Catalogue dedicated to a video
project on the practice of gospel mime within the African-American
church. This subject is an opportunity for Jemison to express her interest in language
and gesture, and on the discursive dimension of African American culture.
Born out of an interdisciplinary practice that insists upon a discursive investigation into African-American culture, Steffani Jemison's work forces open the limitations of language. In her video Sensus Plenior
(Latin for “Fuller Meaning”), produced for the Satellite Programme, Jemison's interest in language and gesture takes shape in black gospel mime. This practice of using mime to interpret gospel songs has developed within the African-American church for twenty-five years. The video opens with the figure of Reverend Susan Webb, leader of the Master Mime Ministry of Harlem, who appears before us in a state of contemplative rehearsal. Focusing solely on Webb's silent performance, the video expands Jemison's interest in wordlessness, the quiet out of which action, affirmation and resistance emerge.
Emerging from Jemison's interest in silent cinema
, Sensus Plenior
opens a new line of enquiry into the profound influence of mime on the conventions around the performance of the self and the limits of speech at the turn of the 20th century. The artist complicates the boundaries of performance and cinema, allowing the audience to become suspended outside structures of linear time and controlled meaning. Resisting the psychologically developed character of modern cinema, the performers reserve the freedom to behave unpredictably, thereby drawing attention to the distinction between black private life and black public life.
Published in conjunction with Steffani Jemison's exhibition at the Jeu de Paume and at the CAPC, this book includes an introduction by the curator, Osei Bonsu, and a conversation between the artist and the writer Sharifa Rhodes-Pitts around their experience of gospel mime. This publication also reproduces a note by Jemison and unpublished drawings by the artist deploying a repertoire of gestures by Reverend Susan Webb.
Published on the occasion of the eponymous exhibition at CAPC musée d'art contemporain de Bordeaux, from September 7 to November 12, 2017, and at Jeu de Paume, Paris, from October 17, 2017, to January 21, 2018.
The Jeu de Paume's Satellite program devoted to contemporary art was initiated in 2007. In 2017, the Jeu de Paume and the CAPC musée d'art contemporain de Bordeaux are jointly organizing the tenth in this series of exhibitions, which from the outset have been entrusted to curators of international renown (Fabienne Fulchéri, María Inés Rodríguez, Elena Filipovic, Raimundas Malašauskas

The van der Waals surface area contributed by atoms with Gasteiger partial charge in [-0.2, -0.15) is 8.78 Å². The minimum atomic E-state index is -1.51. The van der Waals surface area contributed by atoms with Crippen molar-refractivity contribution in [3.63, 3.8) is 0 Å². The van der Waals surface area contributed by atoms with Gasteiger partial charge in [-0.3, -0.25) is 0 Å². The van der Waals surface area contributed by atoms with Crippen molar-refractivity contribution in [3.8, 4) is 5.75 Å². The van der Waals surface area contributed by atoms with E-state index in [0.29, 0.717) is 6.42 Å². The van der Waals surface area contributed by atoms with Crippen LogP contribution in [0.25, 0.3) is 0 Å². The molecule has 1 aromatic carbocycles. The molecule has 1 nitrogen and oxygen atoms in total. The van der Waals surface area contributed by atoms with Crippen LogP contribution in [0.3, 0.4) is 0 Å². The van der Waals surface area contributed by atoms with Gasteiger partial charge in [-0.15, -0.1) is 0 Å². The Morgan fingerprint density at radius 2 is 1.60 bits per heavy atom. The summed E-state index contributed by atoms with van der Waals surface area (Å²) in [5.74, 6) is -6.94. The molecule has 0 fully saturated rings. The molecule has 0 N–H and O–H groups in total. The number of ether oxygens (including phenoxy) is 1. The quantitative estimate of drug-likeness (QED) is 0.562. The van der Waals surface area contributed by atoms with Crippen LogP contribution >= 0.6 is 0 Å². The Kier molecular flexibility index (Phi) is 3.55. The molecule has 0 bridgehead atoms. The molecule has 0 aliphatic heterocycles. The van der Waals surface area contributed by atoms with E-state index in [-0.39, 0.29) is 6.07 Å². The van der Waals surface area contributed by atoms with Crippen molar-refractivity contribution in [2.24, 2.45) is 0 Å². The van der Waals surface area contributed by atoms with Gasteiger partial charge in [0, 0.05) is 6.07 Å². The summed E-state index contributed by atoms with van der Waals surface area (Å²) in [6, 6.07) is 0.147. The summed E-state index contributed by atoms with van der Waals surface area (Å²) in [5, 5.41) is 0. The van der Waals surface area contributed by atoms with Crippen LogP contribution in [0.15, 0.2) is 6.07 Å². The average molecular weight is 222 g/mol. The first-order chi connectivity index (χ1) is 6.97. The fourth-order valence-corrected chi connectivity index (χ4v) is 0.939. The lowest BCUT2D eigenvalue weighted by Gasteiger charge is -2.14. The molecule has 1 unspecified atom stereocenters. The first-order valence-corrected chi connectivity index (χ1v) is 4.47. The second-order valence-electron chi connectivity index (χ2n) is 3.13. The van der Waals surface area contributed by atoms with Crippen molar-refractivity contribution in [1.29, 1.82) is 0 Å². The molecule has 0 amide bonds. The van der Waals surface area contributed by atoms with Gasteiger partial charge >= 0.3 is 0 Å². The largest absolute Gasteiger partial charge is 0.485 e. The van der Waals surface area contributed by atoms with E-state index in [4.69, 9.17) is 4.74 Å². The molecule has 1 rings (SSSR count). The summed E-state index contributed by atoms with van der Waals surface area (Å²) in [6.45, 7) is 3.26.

, Filipa Oliveira, Mathieu Copeland
, Nataša Petrešin-Bachelez, Erin Gleeson, and Heidi Ballet).
While being rooted in the medium of film
, the latest series, called “The Economy of Living Things” and curated by Osei Bonsu, will take on an interdisciplinary program inviting performative and site-specific encounters with the moving image. Opening with Ali Cherri
and closing with Jumana Manna
, Satellites 10 will is oriented towards the tradition and preservation of histories as containers of living memory. Such encounters will open the space for the elaboration of temporality by Steffani Jemison and Oscar Murillo
whose formal practices emphasize the poetics of physical gestures informed by wider socio-economic conditions such as industrial factories, urban high-streets and public parks.
Each exhibition is accompanied by a publication that was conceived as a carte blanche for the artists. This series of books, each of which was created in close collaboration with a graphic design agency, forms an independent artistic space within the Satellite programme.
Steffani Jemison (born 1981 in Berkeley, California, lives and works in Brooklyn, New York.) uses time-based, photographic
and discursive platforms to explore “progress” and its alternatives. Building on a practice that places African American history and culture
at the intersection of Conceptual Art
, Jemison's work considers how inherited visual strategies both limit and expand our access to history more broadly.
She holds an MFA from the School of the Art Institute of Chicago (2009) and a BA in Comparative Literature from Columbia University (2003). She has participated in artist residencies at Smack Mellon, Brooklyn; the International Studio and Curatorial Program, Brooklyn; Project Row Houses, Houston; and the Core Program at the Museum of Fine Arts, Houston. In 2015, she presented her new multipart commission Promise Machine at the Museum of Modern Art.
Jemison's work has been exhibited nationally and internationally at venues including the Brooklyn Museum; the Drawing Center; LAXART; the New Museum; the Royal Danish Academy of Fine Art; the Studio Museum in Harlem; Laurel Gitlen; and Team Gallery.